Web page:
Therefore Ossie O’Brien fits, Peter Tatchell doesn’t. When Peter Tatchell tried to pretend that he is really a respectable man, the only thing he’s interested in is in houses with gardens, nobody in Bermondsey believed it. And if they did people asked, who actually built those monstrosities of tower blocks that eighty percent of the population in Bermondsey live in – Labour.
Ossie O’Brien did much better. Because James Callaghan and Dennis Healey put in a massive effort. I’m convinced the Labour left will sigh with relief. They are looking for a way to retreat.
Benn’s recent speeches have been about uniting behind Michael and Dennis, about ‘the ten years we had together in cabinet,’ ‘we managed to work very well with one another.’
Remember 1979 Benn denouncing it as a ‘rotten cabinet’. They are going to shoot massively to the right.
What does it mean for us? We won’t recruit many Labour Party people. I don’t believe there are many people in the Labour Party anyway. Their membership is 250,000; if one in ten are activists, that’s 25,000. Now divide that by 600 constituencies – it comes to forty or fifty per constituency. That’s not a lot, but we can recruit a few.
Above all, we can raise the confidence of our members. In the last three years we didn’t lose many to the Labour Party; our ex-members of course were all in there. But the rise of the Labour left puts us on the defensive. Today, it’s exactly the opposite.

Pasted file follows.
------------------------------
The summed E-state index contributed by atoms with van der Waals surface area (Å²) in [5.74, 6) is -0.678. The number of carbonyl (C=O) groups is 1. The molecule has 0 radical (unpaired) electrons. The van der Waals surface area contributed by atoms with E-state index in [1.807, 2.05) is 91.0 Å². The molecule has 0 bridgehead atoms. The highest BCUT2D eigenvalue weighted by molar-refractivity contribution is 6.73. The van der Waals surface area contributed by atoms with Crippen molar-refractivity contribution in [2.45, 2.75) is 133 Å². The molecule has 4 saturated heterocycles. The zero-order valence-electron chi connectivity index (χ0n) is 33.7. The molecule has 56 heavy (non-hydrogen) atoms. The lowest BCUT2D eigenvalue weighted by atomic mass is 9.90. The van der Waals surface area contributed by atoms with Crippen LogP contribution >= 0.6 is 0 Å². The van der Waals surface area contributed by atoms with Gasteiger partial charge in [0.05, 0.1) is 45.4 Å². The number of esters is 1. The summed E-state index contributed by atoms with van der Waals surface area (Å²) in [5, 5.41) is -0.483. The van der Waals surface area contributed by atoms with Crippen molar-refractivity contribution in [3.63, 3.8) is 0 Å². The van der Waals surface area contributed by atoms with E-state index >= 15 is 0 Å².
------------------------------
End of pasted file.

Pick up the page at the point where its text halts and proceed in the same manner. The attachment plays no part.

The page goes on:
SWP members are confident and proud. And the good branch meetings, where there are two or three Labour Party members present, reinforces our members’ confidence because our analysis proved to be correct.
A swamp is going to be created inside the Labour Party with the move to the right and passivity. In the unions the Broad Left is going to the right, into swamp and passivity. That’s why there’s more emphasis on Jimmy Knapp’s election victory than on the loss of jobs through the introduction of one-man trains.
There will be a swamp in the unions and in the Labour Party, but what about the CND? CND will become the worst swamp of the lot! They are bigger and have a feeling of success. But they are not on the up in terms of activity. CND is a passive mass organisation.
The passivity will increase because of the general election.
If you’re in CND, you simply say we have between now and October to win or lose. Now if you’re forced to get results quickly, you say what forces have we got?
They say we don’t have the industrial working class against the bomb, we don’t have industrial action against the bomb, so we have to adapt ourselves to the forces that exist. If we had fifty years it would be different. We could say, we’ll become active gradually, building up until the day of confrontation.
But because the election is there we have to win by this date or we have to forget about it. The whole thing is finished.
In such a situation you adapt yourselves to the forces that exist. You adapt yourself to public opinion. If public opinion is against cruise but not against NATO, then you forget about NATO and only emphasise cruise.
Just recently the Daily Mirror had seven pages on CND. It was brilliant – very hard against cruise and Trident but it was for NATO and Posiedon and so on. And when it comes to a general election that will be exactly the policy of the Labour Party.